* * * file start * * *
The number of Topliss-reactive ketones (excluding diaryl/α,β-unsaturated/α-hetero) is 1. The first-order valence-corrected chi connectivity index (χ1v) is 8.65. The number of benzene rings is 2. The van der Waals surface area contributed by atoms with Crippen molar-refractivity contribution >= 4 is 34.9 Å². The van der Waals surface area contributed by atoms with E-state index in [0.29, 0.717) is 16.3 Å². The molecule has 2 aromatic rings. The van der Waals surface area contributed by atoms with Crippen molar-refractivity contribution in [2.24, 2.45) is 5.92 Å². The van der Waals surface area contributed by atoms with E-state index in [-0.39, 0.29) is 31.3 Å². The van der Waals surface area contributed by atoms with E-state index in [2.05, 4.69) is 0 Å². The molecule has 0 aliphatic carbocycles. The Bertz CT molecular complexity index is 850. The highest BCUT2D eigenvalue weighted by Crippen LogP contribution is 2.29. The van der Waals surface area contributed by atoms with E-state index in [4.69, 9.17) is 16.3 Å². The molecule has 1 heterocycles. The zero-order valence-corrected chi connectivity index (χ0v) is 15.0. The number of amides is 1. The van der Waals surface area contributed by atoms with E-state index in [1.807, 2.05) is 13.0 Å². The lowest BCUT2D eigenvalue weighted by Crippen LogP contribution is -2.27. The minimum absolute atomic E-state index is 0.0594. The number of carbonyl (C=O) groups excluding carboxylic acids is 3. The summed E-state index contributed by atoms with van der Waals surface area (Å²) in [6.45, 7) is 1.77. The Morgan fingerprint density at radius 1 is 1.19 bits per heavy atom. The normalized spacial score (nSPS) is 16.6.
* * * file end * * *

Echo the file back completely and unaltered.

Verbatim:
The number of Topliss-reactive ketones (excluding diaryl/α,β-unsaturated/α-hetero) is 1. The first-order valence-corrected chi connectivity index (χ1v) is 8.65. The number of benzene rings is 2. The van der Waals surface area contributed by atoms with Crippen molar-refractivity contribution >= 4 is 34.9 Å². The van der Waals surface area contributed by atoms with E-state index in [0.29, 0.717) is 16.3 Å². The molecule has 2 aromatic rings. The van der Waals surface area contributed by atoms with Crippen molar-refractivity contribution in [2.24, 2.45) is 5.92 Å². The van der Waals surface area contributed by atoms with E-state index in [-0.39, 0.29) is 31.3 Å². The van der Waals surface area contributed by atoms with E-state index in [2.05, 4.69) is 0 Å². The molecule has 0 aliphatic carbocycles. The Bertz CT molecular complexity index is 850. The highest BCUT2D eigenvalue weighted by Crippen LogP contribution is 2.29. The van der Waals surface area contributed by atoms with E-state index in [4.69, 9.17) is 16.3 Å². The molecule has 1 heterocycles. The zero-order valence-corrected chi connectivity index (χ0v) is 15.0. The number of amides is 1. The van der Waals surface area contributed by atoms with E-state index in [1.807, 2.05) is 13.0 Å². The lowest BCUT2D eigenvalue weighted by Crippen LogP contribution is -2.27. The minimum absolute atomic E-state index is 0.0594. The number of carbonyl (C=O) groups excluding carboxylic acids is 3. The summed E-state index contributed by atoms with van der Waals surface area (Å²) in [6.45, 7) is 1.77. The Morgan fingerprint density at radius 1 is 1.19 bits per heavy atom. The normalized spacial score (nSPS) is 16.6.